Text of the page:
Tilmant, J.T. 1999. Management of nonindigenous aquatic fish in the U.S. National Park System. National Park Service. 50 pp.

Walker, P. - Colorado Division of Wildlife, Brush, CO.

Woodling, J. 1985. Colorado's little fish: a guide to the minnows and other lesser known fishes in the state of Colorado. Colorado Division of Wildlife, Denver, CO.

Zuckerman, L.D., and R.J. Behnke. 1986. Introduced fishes in the San Luis Valley, Colorado. Pages 435-452 in R.H. Stroud, ed. Fish culture in fisheries management. Proceedings of a symposium on the role of fish culture in fisheries management at Lake Ozark, MO, March 31-April 3, 1985. American Fisheries Society, Bethesda, MD.

Other Resources:
Distribution in Illinois - ILNHS

FishBase Summary

Author: Pam Fuller, and Matt Neilson

Revision Date: 12/28/2016

Peer Review Date: 4/1/2016

Citation Information:
Pam Fuller, and Matt Neilson, 2018, Dorosoma petenense (Günther, 1867): U.S. Geological Survey, Nonindigenous Aquatic Species Database, Gainesville, FL, https://nas.er.usgs.gov/queries/FactSheet.aspx?SpeciesID=493, Revision Date: 12/28/2016, Peer Review Date: 4/1/2016, Access Date: 9/24/2018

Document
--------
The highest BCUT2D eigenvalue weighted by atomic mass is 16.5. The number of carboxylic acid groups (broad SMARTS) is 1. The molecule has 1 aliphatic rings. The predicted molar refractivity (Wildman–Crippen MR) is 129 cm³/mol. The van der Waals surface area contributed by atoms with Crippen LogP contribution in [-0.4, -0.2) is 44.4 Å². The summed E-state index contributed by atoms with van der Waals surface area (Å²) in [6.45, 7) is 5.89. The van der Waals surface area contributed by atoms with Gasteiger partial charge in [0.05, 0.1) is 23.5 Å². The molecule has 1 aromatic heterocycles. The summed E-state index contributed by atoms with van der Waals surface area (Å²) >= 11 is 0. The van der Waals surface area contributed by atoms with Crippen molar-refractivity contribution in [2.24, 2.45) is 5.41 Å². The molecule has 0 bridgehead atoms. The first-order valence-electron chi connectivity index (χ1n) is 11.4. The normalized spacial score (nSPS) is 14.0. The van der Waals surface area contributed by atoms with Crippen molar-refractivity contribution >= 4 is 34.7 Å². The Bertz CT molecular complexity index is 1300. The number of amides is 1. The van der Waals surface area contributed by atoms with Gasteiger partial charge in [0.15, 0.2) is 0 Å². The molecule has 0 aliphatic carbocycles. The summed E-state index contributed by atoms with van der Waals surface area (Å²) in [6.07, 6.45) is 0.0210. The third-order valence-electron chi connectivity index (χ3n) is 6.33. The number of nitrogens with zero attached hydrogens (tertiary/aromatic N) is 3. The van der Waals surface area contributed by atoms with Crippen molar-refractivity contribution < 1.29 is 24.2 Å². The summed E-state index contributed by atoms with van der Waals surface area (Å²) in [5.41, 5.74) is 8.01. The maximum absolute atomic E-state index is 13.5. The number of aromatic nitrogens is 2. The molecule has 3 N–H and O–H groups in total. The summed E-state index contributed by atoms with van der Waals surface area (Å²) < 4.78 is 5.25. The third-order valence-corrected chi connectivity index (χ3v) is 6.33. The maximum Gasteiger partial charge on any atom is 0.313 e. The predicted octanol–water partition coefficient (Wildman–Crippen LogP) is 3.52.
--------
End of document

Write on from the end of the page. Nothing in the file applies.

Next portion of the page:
This information is preliminary or provisional and is subject to revision. It is being provided to meet the need for timely best science. The information has not received final approval by the U.S. Geological Survey (USGS) and is provided on the condition that neither the USGS nor the U.S. Government shall be held liable for any damages resulting from the authorized or unauthorized use of the information.

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The data represented on this site vary in accuracy, scale, completeness, extent of coverage and origin. It is the user's responsibility to use these data consistent with their intended purpose and within stated limitations. We highly recommend reviewing metadata files prior to interpreting these data.

Citation information: U.S. Geological Survey. [2018]. Nonindigenous Aquatic Species Database. Gainesville, Florida. Accessed [9/24/2018].